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Atlantic Cluster

Atlantic History: This primary goal of this cluster is to generate innovative scholarship on the relations linking Africa, Europe and the Americas in the development of Western capitalism and modernity. Relevant themes include the expansion of markets during the slave trade; the production of literary texts and forms of historical memory; the politics of religious dissent and conversion; the growth of colonial science and cartography; Native American ethnogenesis; the rise of abolitionist and Pan-African ideologies; and the dynamics of race, gender and creolization throughout the Atlantic world.

Atlantic Cluster Courses | Atlantic Cluster News |


Associated History Faculty include: Andrew Apter, Robin Derby, Carla Pestana, Robin Kelley, Brenda Stevenson, Scot Brown, Margaret Jacob, Debbie Silverman, Bill Summerhill, Kevin Terraciano, Mary Terrall, Craig Yirush, Robert Hill, Fernando Pérez Montesinos. 

Affiliated Faculty Outside History include: 
Aisha Finch, Department of Gender Studies
Jorge Marturano, Department of Spanish and Portuguese
Allen Roberts, Department of World Arts and Culture
Mary (Polly) Nooter Roberts, Department of World Arts and Culture
Patrick Polk, Fowler Museum
Dominic Thomas, Department of French and Francophone Studies
Elizabeth Deloughrey, Department of English
Judith Carney, Department of Geography
Peter James Hudson, Department of African American Studies
Stella Nair, Department of Art History
Jemima Pierre, Department of African American Studies

EVENTS FOR 2017-2018

All events will be held in Bunche 6275 on Thursdays from 12pm to 2pm unless otherwise noted.
*Outside Events


May 3, 12 p.m. to 1:30 p.m., Bunche 6275 
Lisl Schoepflin 
“Murúa and his Andean Collaborators: A Chronicle in Colonial Context”


April 30, 5 p.m., 4302 Rolfe Hall (Lydeen Library) 
Anna More, Universidade de Brasília 
"Necro-Economics and the Early Iberian Slave Trade"
Event Flyer


April 26, 12 p.m. to 1:30 p.m., Bunche 6275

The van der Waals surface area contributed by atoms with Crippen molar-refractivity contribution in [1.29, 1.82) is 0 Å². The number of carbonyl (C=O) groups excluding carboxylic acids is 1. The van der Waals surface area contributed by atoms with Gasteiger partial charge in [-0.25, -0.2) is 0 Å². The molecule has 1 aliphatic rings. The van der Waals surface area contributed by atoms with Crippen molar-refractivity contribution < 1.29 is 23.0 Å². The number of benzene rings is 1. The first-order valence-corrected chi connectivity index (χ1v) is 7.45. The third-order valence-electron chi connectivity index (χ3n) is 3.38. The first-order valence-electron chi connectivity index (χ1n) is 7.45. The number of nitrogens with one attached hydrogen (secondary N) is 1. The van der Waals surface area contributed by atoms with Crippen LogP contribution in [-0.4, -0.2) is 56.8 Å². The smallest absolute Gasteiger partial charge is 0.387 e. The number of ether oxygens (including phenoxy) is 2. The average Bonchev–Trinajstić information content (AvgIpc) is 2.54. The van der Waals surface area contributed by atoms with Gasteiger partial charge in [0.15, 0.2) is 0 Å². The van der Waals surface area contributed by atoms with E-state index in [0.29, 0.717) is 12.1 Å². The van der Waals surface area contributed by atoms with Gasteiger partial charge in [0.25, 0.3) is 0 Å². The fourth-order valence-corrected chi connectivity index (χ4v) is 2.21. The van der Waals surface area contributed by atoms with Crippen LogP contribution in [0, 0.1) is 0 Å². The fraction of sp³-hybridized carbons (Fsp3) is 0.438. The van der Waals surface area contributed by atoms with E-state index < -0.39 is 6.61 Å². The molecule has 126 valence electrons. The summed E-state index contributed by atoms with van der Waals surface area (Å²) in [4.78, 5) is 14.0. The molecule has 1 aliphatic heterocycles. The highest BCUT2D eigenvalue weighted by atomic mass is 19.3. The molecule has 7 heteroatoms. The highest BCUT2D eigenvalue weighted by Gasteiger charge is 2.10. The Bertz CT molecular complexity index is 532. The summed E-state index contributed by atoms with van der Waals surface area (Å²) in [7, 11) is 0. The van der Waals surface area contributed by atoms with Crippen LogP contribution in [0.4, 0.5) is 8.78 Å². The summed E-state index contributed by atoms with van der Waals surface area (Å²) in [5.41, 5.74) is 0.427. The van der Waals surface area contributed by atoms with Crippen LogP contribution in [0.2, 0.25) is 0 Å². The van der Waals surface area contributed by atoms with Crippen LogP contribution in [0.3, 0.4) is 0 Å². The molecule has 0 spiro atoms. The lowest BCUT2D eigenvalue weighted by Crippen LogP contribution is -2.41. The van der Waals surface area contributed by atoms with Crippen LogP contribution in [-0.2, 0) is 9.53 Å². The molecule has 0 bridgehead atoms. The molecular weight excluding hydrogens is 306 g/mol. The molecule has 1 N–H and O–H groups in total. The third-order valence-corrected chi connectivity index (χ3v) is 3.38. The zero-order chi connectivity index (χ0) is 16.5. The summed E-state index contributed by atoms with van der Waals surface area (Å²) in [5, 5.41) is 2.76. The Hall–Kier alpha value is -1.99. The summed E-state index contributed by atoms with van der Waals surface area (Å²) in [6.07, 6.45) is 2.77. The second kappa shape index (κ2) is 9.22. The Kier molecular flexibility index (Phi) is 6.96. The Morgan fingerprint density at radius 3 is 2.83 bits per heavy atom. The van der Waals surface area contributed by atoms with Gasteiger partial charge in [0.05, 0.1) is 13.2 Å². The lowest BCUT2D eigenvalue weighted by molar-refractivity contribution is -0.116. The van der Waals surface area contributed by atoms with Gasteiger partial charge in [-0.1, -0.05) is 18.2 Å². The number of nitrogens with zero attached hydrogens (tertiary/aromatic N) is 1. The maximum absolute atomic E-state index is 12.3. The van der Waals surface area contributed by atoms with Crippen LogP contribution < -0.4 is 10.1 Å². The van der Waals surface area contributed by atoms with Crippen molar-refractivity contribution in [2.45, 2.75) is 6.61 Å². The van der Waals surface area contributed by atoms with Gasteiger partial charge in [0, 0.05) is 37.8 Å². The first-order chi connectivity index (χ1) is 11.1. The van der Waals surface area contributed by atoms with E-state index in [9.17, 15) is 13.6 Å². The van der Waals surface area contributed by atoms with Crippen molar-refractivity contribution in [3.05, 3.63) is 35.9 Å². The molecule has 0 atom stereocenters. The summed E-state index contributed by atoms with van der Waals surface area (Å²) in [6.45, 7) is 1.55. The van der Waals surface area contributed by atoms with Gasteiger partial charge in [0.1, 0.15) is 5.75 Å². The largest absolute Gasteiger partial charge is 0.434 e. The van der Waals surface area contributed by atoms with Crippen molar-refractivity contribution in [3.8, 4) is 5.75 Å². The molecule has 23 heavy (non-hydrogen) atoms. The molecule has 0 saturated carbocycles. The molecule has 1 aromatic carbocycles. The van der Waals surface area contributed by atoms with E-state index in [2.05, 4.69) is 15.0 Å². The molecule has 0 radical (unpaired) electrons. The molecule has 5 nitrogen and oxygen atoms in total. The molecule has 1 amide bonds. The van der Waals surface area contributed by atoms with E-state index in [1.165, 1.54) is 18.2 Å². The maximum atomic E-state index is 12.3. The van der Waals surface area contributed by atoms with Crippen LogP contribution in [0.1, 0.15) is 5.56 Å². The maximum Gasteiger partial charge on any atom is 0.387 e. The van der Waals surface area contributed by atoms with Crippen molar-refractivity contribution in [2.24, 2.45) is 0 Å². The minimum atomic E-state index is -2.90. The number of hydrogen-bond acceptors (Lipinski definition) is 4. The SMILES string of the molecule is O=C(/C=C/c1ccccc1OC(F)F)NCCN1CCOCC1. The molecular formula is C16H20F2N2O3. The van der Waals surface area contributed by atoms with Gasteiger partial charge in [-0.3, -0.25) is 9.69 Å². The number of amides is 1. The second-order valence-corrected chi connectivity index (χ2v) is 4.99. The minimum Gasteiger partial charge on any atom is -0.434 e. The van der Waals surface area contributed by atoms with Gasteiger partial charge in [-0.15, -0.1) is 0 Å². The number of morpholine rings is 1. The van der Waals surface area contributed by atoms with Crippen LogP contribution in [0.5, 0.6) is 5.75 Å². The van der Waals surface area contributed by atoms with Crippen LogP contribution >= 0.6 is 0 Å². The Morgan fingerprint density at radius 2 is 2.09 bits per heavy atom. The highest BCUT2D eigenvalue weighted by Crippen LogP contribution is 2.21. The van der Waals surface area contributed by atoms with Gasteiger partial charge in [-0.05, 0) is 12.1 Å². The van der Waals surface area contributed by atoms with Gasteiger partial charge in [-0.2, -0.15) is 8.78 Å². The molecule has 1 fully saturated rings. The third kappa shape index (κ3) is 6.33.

Fernando Pérez-Montesinos 
“The Atlantic Origins of Mexican Early Radical Liberalism.”


April 19, 12 p.m. to 2 p.m., Bunche 6275 
Daniel Richter, Richard S. Dunn Director of the McNeil Center for Early American Studies and Nichols Professor of American History at the University of Pennsylvania 
“Four Fixers: The North American Misadventures of England’s Royal Commissioners, 1664—1665”



February 16, 9 a.m. to 2 p.m., Bunche 6275

A one-day symposium follows the 1586 voyage of the ship Red Dragon. The ship’s little-known logbook, documenting its journey from England, to Sierra Leone, Rio de la Plata and Salvador da Bahia, illuminates the early interconnected histories of Europe, Africa, and Latin America.


Vanessa Wilkie, Huntington Library

Eleanor Hubbard, Princeton University

David Wheat, Michigan State University

Kara Schultz, Vanderbilt University

Gabriel Rocha, Drexel University

Karen Ordahl Kupperman, New York University

This conference is made possible by the generosity of our sponsors at UCLA: Department of History Atlantic History Fund and Joyce Appleby Endowed Chair fund; Center for Medieval and Renaissance Studies; Center for 17th- & 18th-Century Studies, William Andrews Clark Memorial Library; Laboratory for Environmental Narrative Strategies (LENS); and the Department of Geography

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For further information about the Atlantic History Emphasis, please send an email to Carla Pestana (cgpestana@history.ucla.edu).

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